Onward Review — Pixar and Brotherhood

Every month Talkies follows a monthly theme! Today we’re going to talk about Onward, our second film with the theme of “ animation”.

Onward was co-written and directed by Dan Scanlon. Scanlon has been with Pixar since 2001 and also co-wrote and directed Monsters University. The film followed in the footsteps of Coco, The Good Dinosaur and Inside Out as Pixar’s new IP that was not associated with the old Pixar film franchises like Toy Story and Cars. I’m looking forward to seeing more standalone animated films from Pixar and hope that films like Onward and Soul are encouraged.

Onward takes place in a world where magic has disappeared. The world has forgotten about magic because the world just doesn’t need it, but much like film cameras, magic is making a comeback. This is where our two lead characters enter, Ian (Tom Holland) and Barley (Chriss Pratt) Lightfoot. Ian is quiet and shy and Barley is passionate and obsessed with all things magic. When Ian turns sixteen he gets a gift from his father and the story really begins. For now that’s all I’ll say about the plot, there are no huge “spoilers” but what happens next is best experienced going in blind.

So how was the film? Let’s start as always, with story.

During the past week I’ve thought alot about why I liked the film and I have a story of my own for you. I have a niece, and she is obsessed with the movie Trolls and all of its songs. The obsession she has for those animated films reminds me of my obsession with the Pixar and Disney films of my “younger years”. Much like my niece I was obsessed with The Lion King, Toy Story and Tarzan. I remembered the songs and I connected with the story in one way or another.

With Onward, I saw a film that a child me would’ve been obsessed with. A film focused on adventure, brotherhood and pushing yourself out of your comfort zone. Onward is a light romp that is sweet and fast paced. I don’t presume to say that the story is as good as the old classics that I mentioned, but that itself is irrelevant. The story connected with me as I saw Ian and Barley’s relationship grow, it connected with me as I saw the shadow of the father following them with every story beat and it connected with me in the final almost bittersweet ending that brought some reality back to the world of magic. In so many films, if you connect to the story the other aspects of the film almost disappear in the background, but this is Pixar, so how’d they do?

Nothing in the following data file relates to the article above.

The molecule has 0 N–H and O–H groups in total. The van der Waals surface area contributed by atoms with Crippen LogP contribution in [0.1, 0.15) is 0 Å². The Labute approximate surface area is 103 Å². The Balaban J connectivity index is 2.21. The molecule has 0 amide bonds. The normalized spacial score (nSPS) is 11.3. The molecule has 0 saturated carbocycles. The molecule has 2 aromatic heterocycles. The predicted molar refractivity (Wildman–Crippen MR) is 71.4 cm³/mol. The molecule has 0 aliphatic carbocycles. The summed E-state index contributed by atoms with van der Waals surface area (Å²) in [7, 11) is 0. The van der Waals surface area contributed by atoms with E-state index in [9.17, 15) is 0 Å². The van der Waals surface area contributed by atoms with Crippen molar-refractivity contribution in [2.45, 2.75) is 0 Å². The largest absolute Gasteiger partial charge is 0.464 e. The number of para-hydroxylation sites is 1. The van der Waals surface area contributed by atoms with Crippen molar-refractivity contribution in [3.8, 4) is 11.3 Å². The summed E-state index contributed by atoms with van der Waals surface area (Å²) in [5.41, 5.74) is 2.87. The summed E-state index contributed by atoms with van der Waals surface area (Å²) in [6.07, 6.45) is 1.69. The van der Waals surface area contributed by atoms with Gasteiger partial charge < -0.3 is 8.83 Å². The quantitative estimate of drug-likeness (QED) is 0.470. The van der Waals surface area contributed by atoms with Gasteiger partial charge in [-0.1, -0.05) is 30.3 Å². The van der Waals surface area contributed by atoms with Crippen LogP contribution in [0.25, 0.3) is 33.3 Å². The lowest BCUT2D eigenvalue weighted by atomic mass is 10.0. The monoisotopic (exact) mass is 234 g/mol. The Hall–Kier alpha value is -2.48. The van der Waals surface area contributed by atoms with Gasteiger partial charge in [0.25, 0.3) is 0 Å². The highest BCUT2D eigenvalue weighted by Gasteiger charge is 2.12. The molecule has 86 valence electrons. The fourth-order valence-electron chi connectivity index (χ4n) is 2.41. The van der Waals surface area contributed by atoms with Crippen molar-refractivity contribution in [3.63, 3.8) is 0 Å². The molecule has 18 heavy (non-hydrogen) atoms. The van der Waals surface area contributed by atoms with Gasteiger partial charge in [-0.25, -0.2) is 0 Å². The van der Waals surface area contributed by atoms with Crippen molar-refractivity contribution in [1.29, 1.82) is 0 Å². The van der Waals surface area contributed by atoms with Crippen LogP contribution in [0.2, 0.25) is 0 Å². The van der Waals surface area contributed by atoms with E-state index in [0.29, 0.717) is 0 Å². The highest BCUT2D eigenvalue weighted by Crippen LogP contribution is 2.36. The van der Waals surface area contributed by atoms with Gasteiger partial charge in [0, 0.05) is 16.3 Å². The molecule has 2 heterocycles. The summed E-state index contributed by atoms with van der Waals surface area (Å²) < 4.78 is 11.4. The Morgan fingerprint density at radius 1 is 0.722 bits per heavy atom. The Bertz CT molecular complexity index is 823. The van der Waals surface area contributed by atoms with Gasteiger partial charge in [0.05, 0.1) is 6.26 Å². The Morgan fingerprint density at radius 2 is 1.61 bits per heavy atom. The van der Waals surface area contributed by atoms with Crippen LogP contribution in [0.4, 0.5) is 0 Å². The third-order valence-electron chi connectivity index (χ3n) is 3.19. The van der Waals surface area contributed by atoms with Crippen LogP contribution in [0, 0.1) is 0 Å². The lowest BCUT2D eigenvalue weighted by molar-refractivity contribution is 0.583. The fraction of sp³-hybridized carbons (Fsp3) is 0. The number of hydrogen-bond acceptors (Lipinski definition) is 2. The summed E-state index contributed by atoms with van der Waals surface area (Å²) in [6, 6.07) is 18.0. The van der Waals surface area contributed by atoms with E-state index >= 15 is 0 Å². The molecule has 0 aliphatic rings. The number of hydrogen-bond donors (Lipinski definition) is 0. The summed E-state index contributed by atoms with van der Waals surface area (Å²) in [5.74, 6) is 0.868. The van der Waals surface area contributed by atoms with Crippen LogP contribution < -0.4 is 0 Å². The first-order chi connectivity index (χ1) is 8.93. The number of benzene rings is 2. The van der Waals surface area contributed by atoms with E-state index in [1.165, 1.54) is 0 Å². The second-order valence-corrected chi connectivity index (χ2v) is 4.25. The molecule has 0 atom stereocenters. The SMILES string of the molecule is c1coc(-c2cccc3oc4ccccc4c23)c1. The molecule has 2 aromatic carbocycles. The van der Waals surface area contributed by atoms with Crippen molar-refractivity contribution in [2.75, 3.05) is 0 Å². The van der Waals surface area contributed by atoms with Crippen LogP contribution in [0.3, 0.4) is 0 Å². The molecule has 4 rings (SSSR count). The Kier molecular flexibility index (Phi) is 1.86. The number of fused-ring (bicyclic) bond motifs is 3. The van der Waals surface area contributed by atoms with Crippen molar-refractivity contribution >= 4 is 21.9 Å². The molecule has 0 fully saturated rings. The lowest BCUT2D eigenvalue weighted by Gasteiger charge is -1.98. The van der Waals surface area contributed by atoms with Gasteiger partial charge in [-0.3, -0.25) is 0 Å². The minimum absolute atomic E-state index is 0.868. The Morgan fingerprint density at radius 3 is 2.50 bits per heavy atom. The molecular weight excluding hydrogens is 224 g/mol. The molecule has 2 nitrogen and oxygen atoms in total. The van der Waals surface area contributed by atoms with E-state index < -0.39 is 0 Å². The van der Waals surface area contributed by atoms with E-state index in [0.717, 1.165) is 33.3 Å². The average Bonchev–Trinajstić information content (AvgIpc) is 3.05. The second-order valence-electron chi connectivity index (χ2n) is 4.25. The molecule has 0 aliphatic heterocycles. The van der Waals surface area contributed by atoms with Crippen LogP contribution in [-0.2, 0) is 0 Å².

As standard with Pixar the film is animated extremely well and has little touches of background storytelling that are great. The film itself is more like The Good Dinosaur in terms of its animation, as it focuses on cartoonish characters in the realistic environment. Though the animation is extremely well done I found Soul’s animation more unique and interesting to watch. The sound, editing and cinematography are all appropriate, they don’t stand out or bog the film down. Overall the film is animated well, has a simple and effective story (at least for me) and has a unique setting to bring it all together.


  • Fans of brotherhood and father related stories
  • Parents who want to watch a light fantasy adventure story with their Kids
  • Young adults like me who grew up with Pixar films


  • People who are looking for an original film that is a modern day classic( I suggest you watch Soul)
  • Anyone who thinks that they wouldn’t connect to the fantasy, brotherhood, coming of age and parental side of the story
  • Viewers who find the animation style of The Good Dinosaur and Onward a bit jarring

When I finished Onward, I knew that I had really liked it. There’s one scene in particular with a tape recorder, that I will think about for quite some time. Watching this film made me reevaluate the scales we use to judge films. I knew that the film probably wouldn’t be considered Pixar’s greatest work, or that it would be a modern day classic, what I did know was that didn’t matter. Onward was a great watch, and I recommend you watch it with or without the young ones.